As far as I can tell the church has made no official pronouncement about tattoos. Obviously, a naked anything is out of the question. One of my favorite basketball players has a tattoo of his mother on his arm. She's still wearing her big square glasses from years ago. I'm sure she's delighted to wear them for years to come. On his arm. But I digress.

This scapular thing is a bone headed idea on so many levels.

It is my personal view that God doesn't like tattoos. This is not a personal revelation from God to me. It is my closely held opinion. Why? Because the body is the Temple of the Holy Spirit.

Tattoos are graffiti on the Temple of the Holy Spirit.

And on top of that you want a scapular! First read this: What Brown Can Do For You.

I'll wait.

So let me get this straight. You're going to tattoo a scapular onto yourself, thus skirting the even minimal act of wearing one and the awareness of being deserving of heaven that might bring. You're going to run down to Inky's Tattoo Barn and burn one into your flesh like you're at the Lazy "C" Catholic Ranch and forget about it, except for questioning eyes at the beach. "What are they staring at?" you'll think to yourself. "Oh yeah, my scapular tattoo!" Then you'll dance off in your string bikini.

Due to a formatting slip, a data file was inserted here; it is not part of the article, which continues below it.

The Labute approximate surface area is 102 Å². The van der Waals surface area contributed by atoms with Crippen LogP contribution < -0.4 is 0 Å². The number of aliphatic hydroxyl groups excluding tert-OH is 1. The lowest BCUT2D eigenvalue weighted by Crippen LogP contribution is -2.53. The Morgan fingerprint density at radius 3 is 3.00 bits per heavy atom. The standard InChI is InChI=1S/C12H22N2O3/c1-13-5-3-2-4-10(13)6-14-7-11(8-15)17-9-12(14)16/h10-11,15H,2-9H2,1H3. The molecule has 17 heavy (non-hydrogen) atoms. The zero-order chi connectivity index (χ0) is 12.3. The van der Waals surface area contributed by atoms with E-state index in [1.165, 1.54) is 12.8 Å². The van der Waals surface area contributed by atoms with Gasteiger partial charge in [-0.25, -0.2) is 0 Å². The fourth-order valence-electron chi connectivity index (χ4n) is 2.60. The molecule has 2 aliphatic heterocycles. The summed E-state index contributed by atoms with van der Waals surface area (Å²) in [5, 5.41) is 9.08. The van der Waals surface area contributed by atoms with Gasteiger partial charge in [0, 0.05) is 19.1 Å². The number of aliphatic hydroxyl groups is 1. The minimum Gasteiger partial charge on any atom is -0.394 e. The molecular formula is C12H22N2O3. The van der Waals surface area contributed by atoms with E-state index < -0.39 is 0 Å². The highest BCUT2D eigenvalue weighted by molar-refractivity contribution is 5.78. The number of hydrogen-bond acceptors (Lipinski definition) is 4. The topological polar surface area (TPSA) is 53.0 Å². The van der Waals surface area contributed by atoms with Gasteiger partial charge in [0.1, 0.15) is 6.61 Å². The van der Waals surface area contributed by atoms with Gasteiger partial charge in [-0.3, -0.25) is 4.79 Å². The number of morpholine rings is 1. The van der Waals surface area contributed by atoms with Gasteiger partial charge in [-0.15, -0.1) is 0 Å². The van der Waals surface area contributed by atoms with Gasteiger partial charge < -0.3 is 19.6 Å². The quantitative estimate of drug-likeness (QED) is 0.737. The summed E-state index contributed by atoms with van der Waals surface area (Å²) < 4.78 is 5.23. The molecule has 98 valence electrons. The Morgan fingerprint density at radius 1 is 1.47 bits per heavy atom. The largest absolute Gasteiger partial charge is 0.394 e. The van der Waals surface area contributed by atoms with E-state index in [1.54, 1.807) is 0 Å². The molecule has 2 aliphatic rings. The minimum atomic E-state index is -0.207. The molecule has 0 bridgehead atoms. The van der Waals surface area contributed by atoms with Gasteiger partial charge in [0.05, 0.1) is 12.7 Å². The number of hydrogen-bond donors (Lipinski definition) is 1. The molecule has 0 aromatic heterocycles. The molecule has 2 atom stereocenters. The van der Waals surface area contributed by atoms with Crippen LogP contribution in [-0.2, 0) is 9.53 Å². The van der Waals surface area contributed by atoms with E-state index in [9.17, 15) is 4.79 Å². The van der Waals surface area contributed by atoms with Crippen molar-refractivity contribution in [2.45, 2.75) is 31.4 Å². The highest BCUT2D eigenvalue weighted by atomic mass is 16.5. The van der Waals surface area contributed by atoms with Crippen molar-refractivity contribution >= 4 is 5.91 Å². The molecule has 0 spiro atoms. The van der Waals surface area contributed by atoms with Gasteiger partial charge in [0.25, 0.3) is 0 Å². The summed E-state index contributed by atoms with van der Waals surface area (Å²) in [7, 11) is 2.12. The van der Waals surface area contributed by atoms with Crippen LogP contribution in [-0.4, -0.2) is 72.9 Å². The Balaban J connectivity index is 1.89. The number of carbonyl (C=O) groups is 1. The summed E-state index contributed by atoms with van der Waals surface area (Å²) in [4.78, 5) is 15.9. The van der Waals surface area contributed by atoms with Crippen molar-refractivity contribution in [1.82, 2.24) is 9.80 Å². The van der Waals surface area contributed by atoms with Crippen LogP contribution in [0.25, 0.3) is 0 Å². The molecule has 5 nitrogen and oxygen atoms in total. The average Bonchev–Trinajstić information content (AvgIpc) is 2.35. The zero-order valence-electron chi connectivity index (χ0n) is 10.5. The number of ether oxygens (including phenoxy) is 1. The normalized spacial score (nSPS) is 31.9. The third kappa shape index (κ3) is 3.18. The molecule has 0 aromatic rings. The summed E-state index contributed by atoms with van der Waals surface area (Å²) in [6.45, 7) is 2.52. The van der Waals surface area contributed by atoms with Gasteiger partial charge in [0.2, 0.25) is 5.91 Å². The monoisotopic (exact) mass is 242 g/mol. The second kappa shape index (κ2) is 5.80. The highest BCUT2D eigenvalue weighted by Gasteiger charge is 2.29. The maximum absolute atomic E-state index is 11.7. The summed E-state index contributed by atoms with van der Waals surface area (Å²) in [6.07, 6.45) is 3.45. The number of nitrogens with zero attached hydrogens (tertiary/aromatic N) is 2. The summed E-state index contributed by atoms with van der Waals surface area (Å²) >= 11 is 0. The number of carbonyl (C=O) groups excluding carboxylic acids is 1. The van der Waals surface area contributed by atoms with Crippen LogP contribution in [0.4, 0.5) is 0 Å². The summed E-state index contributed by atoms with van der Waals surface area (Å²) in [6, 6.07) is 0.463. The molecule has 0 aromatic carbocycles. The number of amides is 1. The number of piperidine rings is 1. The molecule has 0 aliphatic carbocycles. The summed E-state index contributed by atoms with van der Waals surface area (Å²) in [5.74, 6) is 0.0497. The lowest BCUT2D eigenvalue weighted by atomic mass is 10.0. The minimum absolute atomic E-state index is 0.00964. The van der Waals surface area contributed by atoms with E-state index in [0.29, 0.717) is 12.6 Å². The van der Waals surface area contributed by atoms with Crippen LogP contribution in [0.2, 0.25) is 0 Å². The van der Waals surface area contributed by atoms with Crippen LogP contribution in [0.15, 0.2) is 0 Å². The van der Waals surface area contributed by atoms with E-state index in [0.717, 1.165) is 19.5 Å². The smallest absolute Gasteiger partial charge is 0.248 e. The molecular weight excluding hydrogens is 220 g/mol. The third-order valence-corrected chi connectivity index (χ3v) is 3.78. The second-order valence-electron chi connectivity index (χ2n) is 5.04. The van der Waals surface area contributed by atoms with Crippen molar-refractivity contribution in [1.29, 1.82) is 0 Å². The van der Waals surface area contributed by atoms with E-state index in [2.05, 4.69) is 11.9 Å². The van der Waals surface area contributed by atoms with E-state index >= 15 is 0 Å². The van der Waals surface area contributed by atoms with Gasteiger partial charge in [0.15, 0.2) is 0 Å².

How happy this must make Our Blessed Mother! All mothers love it when their children run out and get a tattoo, after all. The Blessed Mother, the very symbol of purity, must be overjoyed.

The real question here is, should you really not deserve heaven in the final wash, how is God going to get that thing off of you? Because He is going to get it off you.

A scapular, by the way, is worn both front and back, so getting it off you stands to be really gruesome.

My advice: Don't do it. If you insist on doodling on the library book that is your body, just scribble " WWJD" on there. Maybe it will remind you not to get any more tattoos.